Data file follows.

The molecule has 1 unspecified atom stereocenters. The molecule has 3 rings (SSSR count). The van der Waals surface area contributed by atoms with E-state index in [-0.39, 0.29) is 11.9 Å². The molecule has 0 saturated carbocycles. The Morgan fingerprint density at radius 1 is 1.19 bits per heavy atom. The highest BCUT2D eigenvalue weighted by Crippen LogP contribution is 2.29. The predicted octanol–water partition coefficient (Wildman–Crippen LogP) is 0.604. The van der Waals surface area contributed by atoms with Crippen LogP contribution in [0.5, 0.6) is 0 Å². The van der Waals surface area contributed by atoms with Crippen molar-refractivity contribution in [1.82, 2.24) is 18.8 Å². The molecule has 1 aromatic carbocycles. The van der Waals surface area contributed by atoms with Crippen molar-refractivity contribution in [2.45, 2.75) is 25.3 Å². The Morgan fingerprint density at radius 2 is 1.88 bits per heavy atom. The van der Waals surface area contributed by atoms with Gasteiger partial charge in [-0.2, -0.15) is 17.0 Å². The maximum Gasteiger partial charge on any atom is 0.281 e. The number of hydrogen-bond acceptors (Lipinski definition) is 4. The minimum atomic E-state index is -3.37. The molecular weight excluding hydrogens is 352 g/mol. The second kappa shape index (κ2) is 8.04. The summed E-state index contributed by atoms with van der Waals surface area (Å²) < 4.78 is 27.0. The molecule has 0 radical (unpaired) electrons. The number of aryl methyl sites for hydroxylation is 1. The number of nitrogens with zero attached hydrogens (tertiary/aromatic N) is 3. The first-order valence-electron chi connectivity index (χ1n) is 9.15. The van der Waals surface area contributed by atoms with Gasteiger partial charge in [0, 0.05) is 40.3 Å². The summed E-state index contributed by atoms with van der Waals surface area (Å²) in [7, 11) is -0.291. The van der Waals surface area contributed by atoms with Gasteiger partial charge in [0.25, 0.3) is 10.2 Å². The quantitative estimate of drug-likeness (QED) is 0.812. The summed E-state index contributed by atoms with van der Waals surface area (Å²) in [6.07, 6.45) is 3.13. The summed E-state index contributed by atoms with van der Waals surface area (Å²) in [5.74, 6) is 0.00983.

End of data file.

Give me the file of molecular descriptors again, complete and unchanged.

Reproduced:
The molecule has 1 unspecified atom stereocenters. The molecule has 3 rings (SSSR count). The van der Waals surface area contributed by atoms with E-state index in [-0.39, 0.29) is 11.9 Å². The molecule has 0 saturated carbocycles. The Morgan fingerprint density at radius 1 is 1.19 bits per heavy atom. The highest BCUT2D eigenvalue weighted by Crippen LogP contribution is 2.29. The predicted octanol–water partition coefficient (Wildman–Crippen LogP) is 0.604. The van der Waals surface area contributed by atoms with Crippen LogP contribution in [0.5, 0.6) is 0 Å². The van der Waals surface area contributed by atoms with Crippen molar-refractivity contribution in [1.82, 2.24) is 18.8 Å². The molecule has 1 aromatic carbocycles. The van der Waals surface area contributed by atoms with Crippen molar-refractivity contribution in [2.45, 2.75) is 25.3 Å². The Morgan fingerprint density at radius 2 is 1.88 bits per heavy atom. The van der Waals surface area contributed by atoms with Gasteiger partial charge in [-0.2, -0.15) is 17.0 Å². The maximum Gasteiger partial charge on any atom is 0.281 e. The number of hydrogen-bond acceptors (Lipinski definition) is 4. The minimum atomic E-state index is -3.37. The molecular weight excluding hydrogens is 352 g/mol. The second kappa shape index (κ2) is 8.04. The summed E-state index contributed by atoms with van der Waals surface area (Å²) < 4.78 is 27.0. The molecule has 0 radical (unpaired) electrons. The number of aryl methyl sites for hydroxylation is 1. The number of nitrogens with zero attached hydrogens (tertiary/aromatic N) is 3. The first-order valence-electron chi connectivity index (χ1n) is 9.15. The van der Waals surface area contributed by atoms with Gasteiger partial charge in [0, 0.05) is 40.3 Å². The summed E-state index contributed by atoms with van der Waals surface area (Å²) in [7, 11) is -0.291. The van der Waals surface area contributed by atoms with Gasteiger partial charge in [0.25, 0.3) is 10.2 Å². The quantitative estimate of drug-likeness (QED) is 0.812. The summed E-state index contributed by atoms with van der Waals surface area (Å²) in [6.07, 6.45) is 3.13. The summed E-state index contributed by atoms with van der Waals surface area (Å²) in [5.74, 6) is 0.00983.